Abstract: We analyze the optimal decision of a monopolistic streaming platform. The platform obtains contents from copyright owners (artists) who are paid with a per-user royalty. Advertisers pay a per-user fee to display their commercials. Users value the variety of contents and are heterogeneously bothered by ads. We show that when commercials generate an intermediate nuisance and the size of the potential market is large, the platform finds it optimal to offer only a paying subscription without displaying any ads. In contrast, a small potential market results in the offer of a menu of subscriptions, with ad-intolerant users paying a positive price and moderately-averse users opting for a free-of-charge solution. The second (first) solution is always preferred when commercials generate a strong (weak) nuisance. We also show that there may emerge a misalignment of the platform’s and artists’ interests.
    Date: 2017–03–01
  11. By: Dmitry Levando (National Research University Higher School of Economics)
    Abstract: Traditionally social sciences are interested in structuring people in multiple groups based on their individual preferences. This paper suggests an approach to this problem in the framework of a non-cooperative game theory. Definition of a suggested game includes a family of nested simultaneous non-cooperative finite games with intra- and inter-coalition externalities. In this family, games differ by the size of maximum coalition, partitions and by coalition structure formation rules. A result of every game consists of partition of players into coalitions and a payoff profile for every player. Every game in the family has an equilibrium in mixed strategies with possibly more than one coalition. The results of the game differ from those conventionally discussed in cooperative game theory, e.g. the Shapley value, strong Nash, coalition-proof equilibrium, core, kernel, nucleolus. We discuss the following applications of the new game: cooperation as an allocation in one coalition, Bayesian game, stochastic games and construction of a non-cooperative criterion of coalition structure stability for studying focal points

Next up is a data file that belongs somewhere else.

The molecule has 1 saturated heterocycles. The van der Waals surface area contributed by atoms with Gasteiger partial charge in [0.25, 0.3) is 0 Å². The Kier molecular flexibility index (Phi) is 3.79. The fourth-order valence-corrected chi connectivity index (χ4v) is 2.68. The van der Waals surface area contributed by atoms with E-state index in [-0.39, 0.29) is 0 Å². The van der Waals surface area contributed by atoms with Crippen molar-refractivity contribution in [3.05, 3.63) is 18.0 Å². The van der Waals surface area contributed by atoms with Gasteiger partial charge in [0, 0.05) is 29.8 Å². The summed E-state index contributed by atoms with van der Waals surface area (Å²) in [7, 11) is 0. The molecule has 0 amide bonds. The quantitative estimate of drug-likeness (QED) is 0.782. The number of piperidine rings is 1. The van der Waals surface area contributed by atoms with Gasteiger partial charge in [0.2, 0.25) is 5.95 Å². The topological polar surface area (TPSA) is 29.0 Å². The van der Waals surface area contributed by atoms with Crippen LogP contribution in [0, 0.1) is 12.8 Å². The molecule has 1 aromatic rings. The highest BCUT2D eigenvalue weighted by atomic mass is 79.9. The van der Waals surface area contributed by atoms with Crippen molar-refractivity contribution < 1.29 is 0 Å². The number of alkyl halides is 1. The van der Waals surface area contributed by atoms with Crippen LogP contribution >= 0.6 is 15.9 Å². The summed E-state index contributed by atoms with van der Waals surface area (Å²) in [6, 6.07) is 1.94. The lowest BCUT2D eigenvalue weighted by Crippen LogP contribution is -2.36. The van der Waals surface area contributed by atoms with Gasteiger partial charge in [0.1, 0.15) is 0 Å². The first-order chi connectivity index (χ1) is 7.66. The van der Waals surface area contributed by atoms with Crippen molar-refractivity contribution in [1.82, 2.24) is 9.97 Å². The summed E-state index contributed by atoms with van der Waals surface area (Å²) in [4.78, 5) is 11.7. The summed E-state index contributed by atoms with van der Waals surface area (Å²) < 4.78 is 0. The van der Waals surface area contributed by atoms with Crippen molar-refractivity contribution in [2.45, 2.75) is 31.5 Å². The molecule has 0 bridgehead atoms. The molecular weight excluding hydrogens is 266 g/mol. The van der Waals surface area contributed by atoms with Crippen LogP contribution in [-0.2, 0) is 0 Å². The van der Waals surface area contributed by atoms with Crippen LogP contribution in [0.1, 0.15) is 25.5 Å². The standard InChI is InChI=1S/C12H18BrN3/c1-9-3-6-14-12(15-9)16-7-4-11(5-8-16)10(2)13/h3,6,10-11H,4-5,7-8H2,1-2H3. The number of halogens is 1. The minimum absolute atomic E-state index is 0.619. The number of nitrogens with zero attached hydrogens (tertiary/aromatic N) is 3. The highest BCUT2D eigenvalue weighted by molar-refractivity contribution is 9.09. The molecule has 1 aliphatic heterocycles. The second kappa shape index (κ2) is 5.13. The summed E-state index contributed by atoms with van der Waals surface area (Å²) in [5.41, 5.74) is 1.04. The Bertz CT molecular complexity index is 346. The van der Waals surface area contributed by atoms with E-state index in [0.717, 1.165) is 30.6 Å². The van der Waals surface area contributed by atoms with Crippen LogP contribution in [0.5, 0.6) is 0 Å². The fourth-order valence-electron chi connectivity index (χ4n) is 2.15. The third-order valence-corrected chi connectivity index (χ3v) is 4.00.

Keywords: Non-cooperative Games; Nash equilibrium; Shapley value; strong equilibrium; core
    JEL: C71 C72 C73
    Date: 2017–02
  12. By: Strausz, Roland (Humboldt University Berlin)
    Abstract: Crowdfunding provides innovation in enabling entrepreneurs to contract with consumers before investment. Under aggregate demand uncertainty, this improves screening for valuable projects. Entrepreneurial moral hazard and private cost information threatens this benefit. Crowdfunding\'s after-markets enable consumers to actively implement deferred payments and thereby manage moral hazard. Popular crowdfunding platforms offer schemes that allow consumers to do so through conditional pledging behavior. Efficiency is sustainable only if expected returns exceed an agency cost associated with the entrepreneurial incentive problems. By reducing demand uncertainty, crowdfunding promotes welfare and complements traditional entrepreneurial financing, which focuses on controlling moral hazard.
    Keywords: Crowdfunding; entrepreneurship; moral hazard; demand uncertainty;
    JEL: D82 G32 L11 M31
    Date: 2017–03–25
  13. By: Fabrizio Germano; Francesco Sobbrio
    Abstract: Ranking algorithms are the information gatekeepers of the Internet era. We develop a stylized framework to study the effects of ranking algorithms on opinion dynamics. We consider rankings that depend on popularity and on personalization. We find that popularity driven rankings can enhance asymptotic learning while personalized ones can both inhibit or enhance it, depending on whether individuals have common or private value preferences. We also find that ranking algorithms can contribute towards the diffusion of misinformation (e.g., “fake news”), since lower ex-ante accuracy of content of minority websites can actually increase their overall traffic share.